• Use price comparison websites for flights, car rentals, and hotels to get the best deals.
  • -Don’t be afraid to go beyond your comfort zone and try something new – for eg instead of opting for an expensive trip booked by a travel agent, try to reduce costs by booking the trip independently.
  • Instead of opting for package tours, rent a car in a new country to cut costs significantly and add flexibility to your itinerary.


What are your top picks for romantic getaways and why?



We’ve written several articles on this subject but I’d say a road trip in Iceland for couples that like adventure and driving, a luxurious getaway in Seychelles or Maldives for couples who enjoy beaches, and a relaxed month in an affordable beach-facing room in Thailand or Indonesia for couples on a budget.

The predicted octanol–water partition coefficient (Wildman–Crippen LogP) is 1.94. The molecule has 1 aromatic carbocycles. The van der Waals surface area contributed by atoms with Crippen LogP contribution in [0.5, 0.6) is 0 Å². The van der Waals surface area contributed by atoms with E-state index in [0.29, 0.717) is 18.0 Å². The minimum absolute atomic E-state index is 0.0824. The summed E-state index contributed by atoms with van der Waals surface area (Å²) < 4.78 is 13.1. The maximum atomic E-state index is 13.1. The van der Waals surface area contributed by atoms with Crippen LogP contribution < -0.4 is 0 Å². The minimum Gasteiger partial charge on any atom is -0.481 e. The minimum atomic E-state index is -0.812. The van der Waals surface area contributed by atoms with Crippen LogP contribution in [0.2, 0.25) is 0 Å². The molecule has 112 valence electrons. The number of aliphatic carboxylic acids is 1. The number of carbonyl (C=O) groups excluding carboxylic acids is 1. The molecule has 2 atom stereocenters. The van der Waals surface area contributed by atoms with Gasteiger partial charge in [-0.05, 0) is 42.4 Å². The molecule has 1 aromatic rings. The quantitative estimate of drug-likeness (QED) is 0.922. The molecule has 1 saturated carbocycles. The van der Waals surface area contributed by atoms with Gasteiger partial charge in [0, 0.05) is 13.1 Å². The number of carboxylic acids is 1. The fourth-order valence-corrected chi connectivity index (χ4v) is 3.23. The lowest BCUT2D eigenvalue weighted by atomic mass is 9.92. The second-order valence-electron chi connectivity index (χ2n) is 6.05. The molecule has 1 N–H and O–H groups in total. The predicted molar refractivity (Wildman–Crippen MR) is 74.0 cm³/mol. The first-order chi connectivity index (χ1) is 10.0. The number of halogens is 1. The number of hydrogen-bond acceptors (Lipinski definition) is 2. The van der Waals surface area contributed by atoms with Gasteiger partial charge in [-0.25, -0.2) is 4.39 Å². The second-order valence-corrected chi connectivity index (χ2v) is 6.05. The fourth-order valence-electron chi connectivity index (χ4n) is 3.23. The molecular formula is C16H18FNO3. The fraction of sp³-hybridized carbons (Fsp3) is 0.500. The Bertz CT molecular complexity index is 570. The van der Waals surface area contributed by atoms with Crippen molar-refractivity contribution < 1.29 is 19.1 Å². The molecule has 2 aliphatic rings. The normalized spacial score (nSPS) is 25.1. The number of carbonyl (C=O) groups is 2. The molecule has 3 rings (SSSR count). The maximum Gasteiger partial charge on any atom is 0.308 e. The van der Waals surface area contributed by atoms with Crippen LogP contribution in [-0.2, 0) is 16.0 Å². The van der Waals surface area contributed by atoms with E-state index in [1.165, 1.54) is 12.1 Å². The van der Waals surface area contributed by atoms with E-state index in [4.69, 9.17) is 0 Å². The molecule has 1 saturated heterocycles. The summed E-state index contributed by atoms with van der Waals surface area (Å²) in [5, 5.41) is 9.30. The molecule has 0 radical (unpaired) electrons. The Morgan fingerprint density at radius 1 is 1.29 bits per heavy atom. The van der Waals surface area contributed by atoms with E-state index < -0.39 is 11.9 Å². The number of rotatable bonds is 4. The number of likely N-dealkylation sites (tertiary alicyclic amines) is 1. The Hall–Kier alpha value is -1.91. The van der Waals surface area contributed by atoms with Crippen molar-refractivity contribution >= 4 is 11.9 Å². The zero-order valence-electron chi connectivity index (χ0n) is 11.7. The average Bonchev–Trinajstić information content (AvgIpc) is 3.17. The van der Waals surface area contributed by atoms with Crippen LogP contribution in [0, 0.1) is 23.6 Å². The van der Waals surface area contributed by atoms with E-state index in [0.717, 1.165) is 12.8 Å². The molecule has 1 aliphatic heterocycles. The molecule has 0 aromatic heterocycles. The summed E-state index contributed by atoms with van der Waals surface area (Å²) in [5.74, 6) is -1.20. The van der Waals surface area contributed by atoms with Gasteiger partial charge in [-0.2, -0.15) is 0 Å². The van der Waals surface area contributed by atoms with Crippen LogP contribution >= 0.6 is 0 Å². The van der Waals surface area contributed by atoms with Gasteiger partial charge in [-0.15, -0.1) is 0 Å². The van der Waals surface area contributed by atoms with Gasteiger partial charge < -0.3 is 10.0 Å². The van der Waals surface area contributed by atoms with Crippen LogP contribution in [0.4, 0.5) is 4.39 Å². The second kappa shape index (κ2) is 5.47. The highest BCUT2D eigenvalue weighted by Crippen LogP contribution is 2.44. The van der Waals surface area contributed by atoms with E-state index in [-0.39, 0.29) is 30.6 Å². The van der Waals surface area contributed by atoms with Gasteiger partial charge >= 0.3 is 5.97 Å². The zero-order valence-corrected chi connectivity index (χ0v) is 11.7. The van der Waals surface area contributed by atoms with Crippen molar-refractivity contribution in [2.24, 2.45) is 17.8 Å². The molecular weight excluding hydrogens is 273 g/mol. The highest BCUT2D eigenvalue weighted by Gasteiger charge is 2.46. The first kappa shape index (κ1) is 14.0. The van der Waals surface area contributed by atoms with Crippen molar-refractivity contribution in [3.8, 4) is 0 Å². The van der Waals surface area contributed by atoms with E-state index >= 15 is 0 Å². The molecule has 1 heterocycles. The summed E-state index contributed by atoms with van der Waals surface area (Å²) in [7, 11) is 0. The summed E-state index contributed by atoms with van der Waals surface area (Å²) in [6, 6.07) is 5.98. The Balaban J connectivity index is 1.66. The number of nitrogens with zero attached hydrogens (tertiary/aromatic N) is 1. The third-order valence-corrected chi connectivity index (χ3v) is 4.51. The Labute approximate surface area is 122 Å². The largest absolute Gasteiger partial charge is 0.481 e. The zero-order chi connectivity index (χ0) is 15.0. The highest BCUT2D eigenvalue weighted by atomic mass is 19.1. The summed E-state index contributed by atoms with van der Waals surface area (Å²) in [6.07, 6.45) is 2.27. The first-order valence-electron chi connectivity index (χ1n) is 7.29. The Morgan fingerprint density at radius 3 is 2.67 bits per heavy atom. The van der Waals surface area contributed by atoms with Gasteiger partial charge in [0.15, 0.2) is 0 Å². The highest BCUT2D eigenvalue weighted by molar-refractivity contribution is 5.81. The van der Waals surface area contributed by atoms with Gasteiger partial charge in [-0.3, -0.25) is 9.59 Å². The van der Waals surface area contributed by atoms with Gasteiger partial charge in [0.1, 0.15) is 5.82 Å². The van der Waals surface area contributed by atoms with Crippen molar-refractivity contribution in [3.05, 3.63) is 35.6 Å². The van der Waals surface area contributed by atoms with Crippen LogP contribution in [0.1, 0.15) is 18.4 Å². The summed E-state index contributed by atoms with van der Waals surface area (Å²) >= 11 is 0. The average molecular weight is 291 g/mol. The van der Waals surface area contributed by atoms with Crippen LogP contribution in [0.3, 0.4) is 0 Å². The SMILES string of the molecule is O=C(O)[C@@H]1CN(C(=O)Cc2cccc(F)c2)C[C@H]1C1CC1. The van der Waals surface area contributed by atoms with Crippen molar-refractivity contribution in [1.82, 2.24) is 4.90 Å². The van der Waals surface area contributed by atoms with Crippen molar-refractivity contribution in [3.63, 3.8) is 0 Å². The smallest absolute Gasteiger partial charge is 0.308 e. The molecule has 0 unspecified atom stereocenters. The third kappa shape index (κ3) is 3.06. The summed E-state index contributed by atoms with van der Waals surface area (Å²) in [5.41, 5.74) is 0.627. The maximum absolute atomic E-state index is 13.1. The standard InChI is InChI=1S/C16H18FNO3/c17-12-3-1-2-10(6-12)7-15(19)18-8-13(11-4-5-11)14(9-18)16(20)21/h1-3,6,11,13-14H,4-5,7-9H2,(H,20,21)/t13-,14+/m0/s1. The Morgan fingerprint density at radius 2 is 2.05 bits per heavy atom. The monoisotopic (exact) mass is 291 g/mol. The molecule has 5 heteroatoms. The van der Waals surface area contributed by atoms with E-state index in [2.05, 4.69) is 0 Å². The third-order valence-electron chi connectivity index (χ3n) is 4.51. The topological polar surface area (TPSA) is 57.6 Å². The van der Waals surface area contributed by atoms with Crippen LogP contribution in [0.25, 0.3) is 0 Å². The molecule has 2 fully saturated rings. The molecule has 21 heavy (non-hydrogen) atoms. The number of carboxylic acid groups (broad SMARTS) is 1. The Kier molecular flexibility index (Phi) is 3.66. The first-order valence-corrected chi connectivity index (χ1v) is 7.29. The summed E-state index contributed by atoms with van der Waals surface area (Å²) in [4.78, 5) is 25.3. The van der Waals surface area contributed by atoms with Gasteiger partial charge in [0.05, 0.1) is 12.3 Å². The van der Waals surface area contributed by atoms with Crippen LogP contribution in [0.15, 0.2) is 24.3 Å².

What are your dreams and hopes for the future? 




We want to continue producing the highest quality content we possibly can, no matter how long it takes to create. Seeing your way of witnessing the world come alive in photographs and videos might be time consuming and hard but it is a feeling like no other!

On a personal front, we want to work more and more with 2 issues that are very close to our hearts – gender equality and kids education. We frequently talk about the importance of donating time and other resources to educate kids who might not have access to basic education in order to raise awareness about the issue and encourage our readers to give back to society.



But going forward we want to establish a fund which will help finance the education of dozens of kids who might not otherwise have access to schools or universities.


That is it for this interview, so please follow so you can stay updated for more Wanderbelle Interviews.





3 Comments Add yours

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    1. theliyareina says: